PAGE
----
|The Times Magazine .. Saturday .. July 23rd, 2005|
The Wicker Woman.
In the wilds of the Scottish borderlands Lizzie Farey works wonders with willow - forget baskets, and think abstract art.
Craft, willow work, basket weaver... hardly words to set the pulse racing, associated as they are in the (possibly shallow and elitist) mind with macrame plant holders, ye olde tourist trappes and outposts of occupational therapy. Imagine then the doubt that clouded the brow of your correspondent as she boarded the 06,45 train heading north to Carlisle and thence, via ScotRail and local taxi, through fields of sheep and Belted Galloway cattle, between banks of foxglove and oxeye daisy, to a converted cowshed some 20 miles west of Dumfries to meet - for want of a better term - a basket maker.
And, oh, how one does want a better term. Once you've encountered Lizzie Farey's work - the sweetly curving abstract wall pieces, the slender obelisks, the darling nests with their freight of pussy willows soft as a spaniel's ear - then you want to call her a sculptor or an artist-maker, or something just a bit sexier. Her work is in several prestigious permanent collections, was shown at this year's Collect at the V&A, and has also been selected for next year's exhibition. In June, she was among a small group of artists summoned to dine with the Prince of Wales and his new Duchess at Holyroodhouse, "to celebrate Scottish art".
Exhibiting at Chelsea Flower Show for the first time this year, she was delighted to meet private collectors who already had several of her pieces and were keen to acquire more. She gave up making traditional baskets some time ago: "People feel compelled to put something inside them - jumpers or logs, even rubbish. I'm not saying my pieces are never functional but the material must predominate; they are not primarily vessels." Just at the moment, she can't stop making balls - big ones and small ones, huge ones that can bowl down a lane and come to rest in a grand garden where they will root and sprout and then, in winter, have the new growth tucked and woven back into the whole - a living willow sculpture.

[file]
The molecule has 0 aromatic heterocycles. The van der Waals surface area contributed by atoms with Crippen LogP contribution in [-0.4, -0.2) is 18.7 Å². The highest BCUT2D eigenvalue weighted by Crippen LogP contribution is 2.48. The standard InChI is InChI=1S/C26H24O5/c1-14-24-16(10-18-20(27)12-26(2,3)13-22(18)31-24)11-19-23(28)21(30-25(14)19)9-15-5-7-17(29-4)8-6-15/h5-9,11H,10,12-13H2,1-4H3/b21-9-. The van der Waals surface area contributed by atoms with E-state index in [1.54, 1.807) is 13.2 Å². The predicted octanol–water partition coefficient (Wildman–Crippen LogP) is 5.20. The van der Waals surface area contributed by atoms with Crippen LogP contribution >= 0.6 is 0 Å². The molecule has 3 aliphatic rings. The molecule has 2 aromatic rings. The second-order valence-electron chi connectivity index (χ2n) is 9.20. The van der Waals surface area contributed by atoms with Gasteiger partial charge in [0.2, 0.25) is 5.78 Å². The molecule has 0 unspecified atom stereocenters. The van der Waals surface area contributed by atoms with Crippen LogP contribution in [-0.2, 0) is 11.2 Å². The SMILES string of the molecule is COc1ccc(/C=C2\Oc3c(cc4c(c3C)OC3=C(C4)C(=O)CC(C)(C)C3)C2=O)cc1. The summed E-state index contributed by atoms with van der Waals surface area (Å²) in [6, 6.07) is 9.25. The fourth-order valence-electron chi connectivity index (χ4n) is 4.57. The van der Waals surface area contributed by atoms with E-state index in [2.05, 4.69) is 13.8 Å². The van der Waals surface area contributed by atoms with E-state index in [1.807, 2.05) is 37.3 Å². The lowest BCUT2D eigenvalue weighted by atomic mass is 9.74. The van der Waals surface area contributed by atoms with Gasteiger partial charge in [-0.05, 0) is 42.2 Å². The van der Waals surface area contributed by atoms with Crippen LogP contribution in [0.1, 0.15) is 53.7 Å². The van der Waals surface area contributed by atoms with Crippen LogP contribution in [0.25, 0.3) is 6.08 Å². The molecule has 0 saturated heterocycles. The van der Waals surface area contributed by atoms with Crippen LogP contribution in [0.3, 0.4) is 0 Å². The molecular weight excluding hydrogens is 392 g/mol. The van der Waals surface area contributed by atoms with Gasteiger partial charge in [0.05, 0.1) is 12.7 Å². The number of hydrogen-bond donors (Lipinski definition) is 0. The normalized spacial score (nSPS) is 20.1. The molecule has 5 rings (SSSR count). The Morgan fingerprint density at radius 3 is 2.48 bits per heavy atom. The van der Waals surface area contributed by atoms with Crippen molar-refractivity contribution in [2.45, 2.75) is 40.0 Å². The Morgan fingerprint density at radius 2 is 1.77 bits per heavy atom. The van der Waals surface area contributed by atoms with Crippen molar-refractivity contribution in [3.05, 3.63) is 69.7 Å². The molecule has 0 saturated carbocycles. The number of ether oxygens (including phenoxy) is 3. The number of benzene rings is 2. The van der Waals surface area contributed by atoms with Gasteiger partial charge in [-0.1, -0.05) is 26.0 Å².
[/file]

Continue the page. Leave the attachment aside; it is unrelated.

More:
Inside her whitewashed studio, with its old sofa, wood-burning stove and sheaves of multicoloured willow stacked against the wall ("they are my palette"), Farey rolls a ball across the work table to me. It is about 16cm in diameter, like a large ball of knitting wool; the tangle of willow stems range in colour from ochre through maroon and chestnut to nearly black, and give off the soft lustre of oiled wood. It is sensual, contemplative and slightly mysterious: despite the open weave, you cannot see to the centre. "To me it encompasses nature and tranquillity," says Farey. "If you are unfortunate enough to live in a city, you can have a willow ball and get the feeling of walking in a wood."